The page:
FAO Regional Office for Africa

Obesity on the rise in West Africa

SDGs linked with curbing the health crisis

15 per cent of the sub-region’s population facing a worrying health crisis.

26 March 2019, Accra - With 52 million West Africans estimated to be living with the problem of obesity and overweight, the numbers are alarming with 15 per cent of the sub-region’s population facing a worrying health crisis.

The primary source of the challenge hinges on urban diets and lifestyles, prompting calls for stakeholders to highlight nutrition as a vital component in addressing the problem in a multi-sectoral collaboration. “Obesity and Non-Communicable Diseases (NCDs) are complex issues and require comprehensive and multi-stakeholder approach to root out the problem,” Mphumuzi Sukati, Senior Nutrition and Food Systems Officer of FAO, said at the opening of a Multi-Stakeholder Nutrition Working Groups Coordination and Mutual Accountability Consultative Dialogue in the ECOWAS Region held in Accra recently.

The Food and Agriculture Organization of the United Nations (FAO), working in partnership with World Health Organization and other United Nations agencies and development partners, makes strategic interventions in curbing global obesity and NCDs by supporting countries to reform their food systems, especially urban food systems Sukati further noted that the importance of nutrition is the critical building block between food production, good health and improved living standards. Sukati emphasized the multi-sectoral approach and efficient coordination to address the issue. He added, “For example, our partner ECOWAS and their Agriculture Policy (ECOWAP) 2015 advocates for the inclusion of nutrition in all agricultural activities at both regional and national levels.”

The three-day dialogue formed part of FAO’s multi-sectoral approaches to eliminating malnutrition in all its forms on the continent as enshrined in the Second International Conference on Nutrition (ICN2) decade of action. With the theme, Addressing the emerging overweight and obesity public health challenges in West Africa, the event focused on situation analysis and awareness raising; policy analysis and advice; multi-stakeholder engagement and dialogue; political economy analysis; and policy research and learning across countries.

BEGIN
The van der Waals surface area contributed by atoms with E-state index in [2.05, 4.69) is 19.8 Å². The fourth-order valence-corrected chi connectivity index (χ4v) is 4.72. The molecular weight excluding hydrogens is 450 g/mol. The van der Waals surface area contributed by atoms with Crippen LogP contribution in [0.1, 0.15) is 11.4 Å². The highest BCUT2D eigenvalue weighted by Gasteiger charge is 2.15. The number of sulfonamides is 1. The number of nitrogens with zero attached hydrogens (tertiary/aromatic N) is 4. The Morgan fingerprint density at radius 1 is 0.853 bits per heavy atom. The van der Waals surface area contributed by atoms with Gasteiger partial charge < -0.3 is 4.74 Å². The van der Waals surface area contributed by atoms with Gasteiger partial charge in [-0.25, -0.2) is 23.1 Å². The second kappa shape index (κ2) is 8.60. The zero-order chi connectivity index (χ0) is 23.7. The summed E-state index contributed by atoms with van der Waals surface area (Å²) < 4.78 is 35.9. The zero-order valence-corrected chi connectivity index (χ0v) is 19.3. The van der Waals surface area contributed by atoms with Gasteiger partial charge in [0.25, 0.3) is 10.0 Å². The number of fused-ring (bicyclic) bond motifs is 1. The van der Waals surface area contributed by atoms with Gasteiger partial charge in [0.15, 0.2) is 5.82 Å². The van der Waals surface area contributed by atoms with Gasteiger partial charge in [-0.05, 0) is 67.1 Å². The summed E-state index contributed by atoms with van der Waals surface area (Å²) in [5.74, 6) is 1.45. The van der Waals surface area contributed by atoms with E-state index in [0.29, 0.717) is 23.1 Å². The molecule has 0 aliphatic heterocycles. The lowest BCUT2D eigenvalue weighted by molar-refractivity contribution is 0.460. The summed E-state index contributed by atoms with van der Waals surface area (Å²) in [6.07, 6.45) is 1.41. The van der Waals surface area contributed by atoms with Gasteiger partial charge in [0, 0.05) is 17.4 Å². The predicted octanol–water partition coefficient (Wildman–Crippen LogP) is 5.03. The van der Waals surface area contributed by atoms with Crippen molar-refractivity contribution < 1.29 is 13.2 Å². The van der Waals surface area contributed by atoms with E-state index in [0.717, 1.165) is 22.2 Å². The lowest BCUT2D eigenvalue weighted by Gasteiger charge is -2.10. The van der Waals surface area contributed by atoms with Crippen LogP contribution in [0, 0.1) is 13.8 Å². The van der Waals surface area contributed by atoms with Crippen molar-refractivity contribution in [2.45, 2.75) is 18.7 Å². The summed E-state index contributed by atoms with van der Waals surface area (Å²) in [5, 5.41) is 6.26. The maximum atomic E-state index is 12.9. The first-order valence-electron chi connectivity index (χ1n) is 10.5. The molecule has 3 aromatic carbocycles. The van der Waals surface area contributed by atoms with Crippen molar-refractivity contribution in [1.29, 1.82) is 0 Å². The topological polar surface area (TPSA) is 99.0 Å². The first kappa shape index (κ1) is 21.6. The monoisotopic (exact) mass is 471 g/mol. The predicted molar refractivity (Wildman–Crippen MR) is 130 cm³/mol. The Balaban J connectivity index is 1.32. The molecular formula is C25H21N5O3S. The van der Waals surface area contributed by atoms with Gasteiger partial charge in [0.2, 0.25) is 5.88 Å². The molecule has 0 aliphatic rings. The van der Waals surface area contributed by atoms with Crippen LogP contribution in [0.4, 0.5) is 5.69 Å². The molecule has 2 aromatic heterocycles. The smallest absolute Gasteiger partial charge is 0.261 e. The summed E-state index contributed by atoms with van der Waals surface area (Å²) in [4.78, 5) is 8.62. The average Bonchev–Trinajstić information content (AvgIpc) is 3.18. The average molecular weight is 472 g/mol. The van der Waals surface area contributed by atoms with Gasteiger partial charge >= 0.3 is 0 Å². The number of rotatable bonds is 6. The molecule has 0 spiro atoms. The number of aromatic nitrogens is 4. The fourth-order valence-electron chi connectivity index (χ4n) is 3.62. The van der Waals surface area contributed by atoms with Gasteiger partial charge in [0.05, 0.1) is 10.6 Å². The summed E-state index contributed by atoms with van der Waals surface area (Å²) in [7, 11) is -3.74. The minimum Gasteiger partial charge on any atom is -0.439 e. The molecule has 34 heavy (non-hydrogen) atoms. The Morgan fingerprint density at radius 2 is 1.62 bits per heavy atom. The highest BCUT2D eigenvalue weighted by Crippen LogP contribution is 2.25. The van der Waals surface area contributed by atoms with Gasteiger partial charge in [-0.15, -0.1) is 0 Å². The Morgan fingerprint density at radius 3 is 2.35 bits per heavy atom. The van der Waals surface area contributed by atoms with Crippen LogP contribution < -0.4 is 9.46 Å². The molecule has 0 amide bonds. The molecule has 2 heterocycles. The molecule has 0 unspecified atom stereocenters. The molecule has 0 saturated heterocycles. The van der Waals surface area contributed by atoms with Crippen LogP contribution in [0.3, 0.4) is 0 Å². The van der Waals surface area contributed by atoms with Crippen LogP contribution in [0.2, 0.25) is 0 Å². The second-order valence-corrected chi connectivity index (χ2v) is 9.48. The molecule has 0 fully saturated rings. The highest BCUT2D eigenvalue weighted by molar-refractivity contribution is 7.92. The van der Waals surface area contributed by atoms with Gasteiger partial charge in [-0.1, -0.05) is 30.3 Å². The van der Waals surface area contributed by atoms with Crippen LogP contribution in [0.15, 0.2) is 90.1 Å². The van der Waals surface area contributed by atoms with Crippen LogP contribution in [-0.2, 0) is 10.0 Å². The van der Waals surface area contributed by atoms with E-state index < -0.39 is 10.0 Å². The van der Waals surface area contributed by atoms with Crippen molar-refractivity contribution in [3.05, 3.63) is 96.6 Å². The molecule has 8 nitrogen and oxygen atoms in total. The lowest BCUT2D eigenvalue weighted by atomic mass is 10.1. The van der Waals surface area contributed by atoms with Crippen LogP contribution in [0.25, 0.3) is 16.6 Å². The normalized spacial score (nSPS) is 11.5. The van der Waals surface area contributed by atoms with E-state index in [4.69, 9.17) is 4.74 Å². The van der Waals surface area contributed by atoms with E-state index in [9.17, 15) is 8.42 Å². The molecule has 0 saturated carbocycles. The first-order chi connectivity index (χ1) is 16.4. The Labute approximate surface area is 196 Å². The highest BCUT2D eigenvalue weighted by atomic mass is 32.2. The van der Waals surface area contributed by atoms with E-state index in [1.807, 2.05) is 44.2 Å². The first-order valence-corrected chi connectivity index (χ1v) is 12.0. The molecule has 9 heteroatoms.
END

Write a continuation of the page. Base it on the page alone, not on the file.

Triple burden of malnutrition

The FAO State of Food and Nutrition Security of 2018 estimated that around 47.6 million people suffered from undernourishment in West Africa in 2017. The high level of undernourishment manifests itself in increased prevalence of stunting and wasting in children less than 5 years of age, at 31.9 per cent and 8.1 per cent respectively. These disturbing statistics pose major challenges for the continent to eliminate hunger by 2030, as part of its Sustainable Development Goals (SDGs) agenda. Malnutrition is three-pronged, comprising of under-nutrition, over-nutrition and micronutrient deficiencies, oftenreferred as the “triple burden of malnutrition”. Characterized by overweight and obesity, over-nutrition fuels Non-Communicable Diseases (NCDs) such as Type-2 diabetes, high blood pressure, heart attacks and some forms of cancer. These diseases account for millions of deaths yearly in Africa, and puts an extra burden on the continent’s fragile health systems, especially in urban areas.

One-quarter of the world’s overweight children under-five years live in Africa

Almost half of the world’s children under five years that are overweight live in Asia and one quarter in Africa. Eight of the 20 countries of the world with the fastest rising rates of adult obesity are in Africa. While communicable, maternal, neonatal and nutritional conditions account for more than half of all deaths in low income-countries, NCDs are the leading cause of death globally, ranging from 37 per cent in low-income countries to 88 per cent in high-income countries. Preventing NCDs an economic imperative Preventing NCDs is not only important because of the human suffering they cause, but also because they contribute to poverty, hinder economic and social development, and constitute a major drain on public finances. The World Economic Forum (WEF) projects that NCDs will inflict losses of over USD 21 trillion in developing countries over the next two decades.